What to do about torture in Afghanistan?

A devastating report published by the U.N. on Monday shows widespread torture methods have been used by the Afghan intelligence service against detainees held in camps in the war-torn country. The report highlights that methods including beatings, twisting of genitals, and hanging people by their hands have been used to gain information from prisoners in the country. According to the New York Times, the information, released in draft form several months ago, was apparently discouraging enough to convince NATO to stop sending terrorist suspects to Afghan intelligence. The report raises many questions about the proper response to torture claims, as well as questions about whether the United States pulling out of Afghanistan is the proper move.

Perhaps more importantly, the claims once again elicit questions about the United State’s policies and practices for handling suspected terrorists. Just as memories of the Guantanamo Bay torture claims have begun to fade, the U.S. finds itself intertwined with a torture-riddled intelligence agency that it helps finance. Both the United States and Afghanistan are signatory countries to the Geneva Conventions, which help protect the safety and rights of detainees. According to the report and the article in the New York Times, however, the Afghan intelligence service has long used abusive methods to interrogate detainees. With this information, is it still acceptable for the United States to finance the Afghan agency?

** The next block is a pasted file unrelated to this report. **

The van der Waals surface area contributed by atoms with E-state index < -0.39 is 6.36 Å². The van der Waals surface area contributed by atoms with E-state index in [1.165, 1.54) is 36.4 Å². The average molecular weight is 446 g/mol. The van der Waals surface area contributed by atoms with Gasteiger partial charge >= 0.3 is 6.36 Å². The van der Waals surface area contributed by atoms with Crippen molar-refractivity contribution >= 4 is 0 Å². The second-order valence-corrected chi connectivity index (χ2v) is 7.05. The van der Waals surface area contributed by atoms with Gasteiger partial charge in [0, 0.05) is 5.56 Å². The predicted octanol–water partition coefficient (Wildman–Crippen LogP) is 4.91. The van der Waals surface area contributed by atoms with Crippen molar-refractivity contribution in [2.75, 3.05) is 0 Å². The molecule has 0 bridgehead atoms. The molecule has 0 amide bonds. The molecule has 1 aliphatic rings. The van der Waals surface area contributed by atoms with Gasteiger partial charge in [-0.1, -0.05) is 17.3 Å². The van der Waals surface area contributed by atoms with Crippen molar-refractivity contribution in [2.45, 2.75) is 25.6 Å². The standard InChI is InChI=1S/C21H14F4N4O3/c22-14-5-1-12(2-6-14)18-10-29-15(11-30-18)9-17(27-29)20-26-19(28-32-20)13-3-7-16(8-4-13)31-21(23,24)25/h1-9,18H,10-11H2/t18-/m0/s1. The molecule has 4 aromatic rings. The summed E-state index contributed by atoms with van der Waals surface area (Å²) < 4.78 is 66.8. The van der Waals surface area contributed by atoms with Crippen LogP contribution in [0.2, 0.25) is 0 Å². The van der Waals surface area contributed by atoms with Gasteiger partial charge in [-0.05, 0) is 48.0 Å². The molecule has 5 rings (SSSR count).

Clearly a step towards the goal of returning control of Afghanistan to Afghans, it still seems unethical that the United States support a part of the government riddled with illegal torture. The director for human rights at the United Nations said that prosecution of the torturers is required, and yet those very torturers are paid in large part by the United States. This too prompts questions about how liable the U.S. is for the unlawful behavior. Should the United States be held accountable for the behaviors of an intelligence agency that it supports? Should we stop funding such an organization? Regardless of how the United States responds to the current claims, the allegations raise doubts about human rights protection in Afghanistan and what will happen when the United States officially relinquishes control. Certainly the U.S. does not want to place itself in a position to be remembered for setting up a corrupt protection agency that allows for the unsupervised torture of detainees.


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Filed under Human Rights, Middle East, U.S Foreign Policy, Uncategorized

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